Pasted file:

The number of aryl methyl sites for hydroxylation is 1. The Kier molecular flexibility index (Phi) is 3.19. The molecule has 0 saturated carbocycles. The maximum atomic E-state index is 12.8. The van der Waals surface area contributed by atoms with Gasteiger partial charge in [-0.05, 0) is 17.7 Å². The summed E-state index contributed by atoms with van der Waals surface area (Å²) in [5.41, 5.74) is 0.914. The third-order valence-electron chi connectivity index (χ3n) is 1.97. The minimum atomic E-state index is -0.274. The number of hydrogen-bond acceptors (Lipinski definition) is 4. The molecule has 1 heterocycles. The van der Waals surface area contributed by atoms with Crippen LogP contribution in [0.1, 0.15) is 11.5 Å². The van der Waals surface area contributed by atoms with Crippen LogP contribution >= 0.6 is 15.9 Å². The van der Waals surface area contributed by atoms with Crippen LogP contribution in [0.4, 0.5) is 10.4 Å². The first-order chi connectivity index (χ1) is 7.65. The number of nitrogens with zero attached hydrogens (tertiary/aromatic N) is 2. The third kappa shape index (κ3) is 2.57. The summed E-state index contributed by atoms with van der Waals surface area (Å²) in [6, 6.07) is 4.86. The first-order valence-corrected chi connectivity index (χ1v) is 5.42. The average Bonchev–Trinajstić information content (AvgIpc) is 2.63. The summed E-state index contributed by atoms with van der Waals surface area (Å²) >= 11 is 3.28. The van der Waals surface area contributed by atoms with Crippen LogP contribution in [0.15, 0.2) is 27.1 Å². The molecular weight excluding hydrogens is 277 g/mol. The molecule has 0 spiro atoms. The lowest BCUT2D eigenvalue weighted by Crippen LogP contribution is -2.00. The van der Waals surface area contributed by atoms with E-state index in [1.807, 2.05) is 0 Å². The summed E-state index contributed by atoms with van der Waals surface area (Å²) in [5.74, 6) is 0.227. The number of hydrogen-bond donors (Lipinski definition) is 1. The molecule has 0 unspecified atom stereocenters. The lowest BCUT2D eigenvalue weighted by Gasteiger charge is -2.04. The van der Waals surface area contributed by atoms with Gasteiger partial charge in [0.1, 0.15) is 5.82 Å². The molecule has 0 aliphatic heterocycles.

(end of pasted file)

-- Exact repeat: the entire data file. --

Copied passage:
The number of aryl methyl sites for hydroxylation is 1. The Kier molecular flexibility index (Phi) is 3.19. The molecule has 0 saturated carbocycles. The maximum atomic E-state index is 12.8. The van der Waals surface area contributed by atoms with Gasteiger partial charge in [-0.05, 0) is 17.7 Å². The summed E-state index contributed by atoms with van der Waals surface area (Å²) in [5.41, 5.74) is 0.914. The third-order valence-electron chi connectivity index (χ3n) is 1.97. The minimum atomic E-state index is -0.274. The number of hydrogen-bond acceptors (Lipinski definition) is 4. The molecule has 1 heterocycles. The van der Waals surface area contributed by atoms with Crippen LogP contribution in [0.1, 0.15) is 11.5 Å². The van der Waals surface area contributed by atoms with Crippen LogP contribution >= 0.6 is 15.9 Å². The van der Waals surface area contributed by atoms with Crippen LogP contribution in [0.4, 0.5) is 10.4 Å². The first-order chi connectivity index (χ1) is 7.65. The number of nitrogens with zero attached hydrogens (tertiary/aromatic N) is 2. The third kappa shape index (κ3) is 2.57. The summed E-state index contributed by atoms with van der Waals surface area (Å²) in [6, 6.07) is 4.86. The first-order valence-corrected chi connectivity index (χ1v) is 5.42. The average Bonchev–Trinajstić information content (AvgIpc) is 2.63. The summed E-state index contributed by atoms with van der Waals surface area (Å²) >= 11 is 3.28. The van der Waals surface area contributed by atoms with Crippen LogP contribution in [0.15, 0.2) is 27.1 Å². The molecular weight excluding hydrogens is 277 g/mol. The molecule has 0 spiro atoms. The lowest BCUT2D eigenvalue weighted by Crippen LogP contribution is -2.00. The van der Waals surface area contributed by atoms with E-state index in [1.807, 2.05) is 0 Å². The summed E-state index contributed by atoms with van der Waals surface area (Å²) in [5.74, 6) is 0.227. The number of hydrogen-bond donors (Lipinski definition) is 1. The molecule has 0 unspecified atom stereocenters. The lowest BCUT2D eigenvalue weighted by Gasteiger charge is -2.04. The van der Waals surface area contributed by atoms with Gasteiger partial charge in [0.1, 0.15) is 5.82 Å². The molecule has 0 aliphatic heterocycles.